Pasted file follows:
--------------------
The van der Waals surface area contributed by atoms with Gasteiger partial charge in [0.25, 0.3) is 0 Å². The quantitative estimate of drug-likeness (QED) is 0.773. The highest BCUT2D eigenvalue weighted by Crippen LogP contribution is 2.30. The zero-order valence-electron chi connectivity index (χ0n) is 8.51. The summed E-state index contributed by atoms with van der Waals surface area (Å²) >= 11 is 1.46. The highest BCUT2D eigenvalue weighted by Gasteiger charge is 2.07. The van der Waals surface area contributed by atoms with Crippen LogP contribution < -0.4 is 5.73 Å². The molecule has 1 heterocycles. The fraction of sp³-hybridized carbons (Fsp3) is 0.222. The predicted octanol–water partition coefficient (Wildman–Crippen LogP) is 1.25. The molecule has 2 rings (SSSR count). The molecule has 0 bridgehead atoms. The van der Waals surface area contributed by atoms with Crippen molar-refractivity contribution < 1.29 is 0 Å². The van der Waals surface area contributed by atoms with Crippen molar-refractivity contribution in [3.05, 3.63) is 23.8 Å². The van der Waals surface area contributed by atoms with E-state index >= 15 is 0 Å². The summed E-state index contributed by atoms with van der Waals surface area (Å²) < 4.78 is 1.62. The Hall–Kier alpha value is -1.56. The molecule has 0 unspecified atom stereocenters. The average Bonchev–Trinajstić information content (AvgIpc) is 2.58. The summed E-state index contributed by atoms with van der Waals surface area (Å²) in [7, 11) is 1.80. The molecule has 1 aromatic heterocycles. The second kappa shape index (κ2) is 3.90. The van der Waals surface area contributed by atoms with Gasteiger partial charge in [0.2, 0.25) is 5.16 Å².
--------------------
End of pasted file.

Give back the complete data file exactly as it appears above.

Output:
The van der Waals surface area contributed by atoms with Gasteiger partial charge in [0.25, 0.3) is 0 Å². The quantitative estimate of drug-likeness (QED) is 0.773. The highest BCUT2D eigenvalue weighted by Crippen LogP contribution is 2.30. The zero-order valence-electron chi connectivity index (χ0n) is 8.51. The summed E-state index contributed by atoms with van der Waals surface area (Å²) >= 11 is 1.46. The highest BCUT2D eigenvalue weighted by Gasteiger charge is 2.07. The van der Waals surface area contributed by atoms with Crippen LogP contribution < -0.4 is 5.73 Å². The molecule has 1 heterocycles. The fraction of sp³-hybridized carbons (Fsp3) is 0.222. The predicted octanol–water partition coefficient (Wildman–Crippen LogP) is 1.25. The molecule has 2 rings (SSSR count). The molecule has 0 bridgehead atoms. The van der Waals surface area contributed by atoms with Crippen molar-refractivity contribution < 1.29 is 0 Å². The van der Waals surface area contributed by atoms with Crippen molar-refractivity contribution in [3.05, 3.63) is 23.8 Å². The van der Waals surface area contributed by atoms with E-state index >= 15 is 0 Å². The summed E-state index contributed by atoms with van der Waals surface area (Å²) < 4.78 is 1.62. The Hall–Kier alpha value is -1.56. The molecule has 0 unspecified atom stereocenters. The average Bonchev–Trinajstić information content (AvgIpc) is 2.58. The summed E-state index contributed by atoms with van der Waals surface area (Å²) in [7, 11) is 1.80. The molecule has 1 aromatic heterocycles. The second kappa shape index (κ2) is 3.90. The van der Waals surface area contributed by atoms with Gasteiger partial charge in [0.2, 0.25) is 5.16 Å².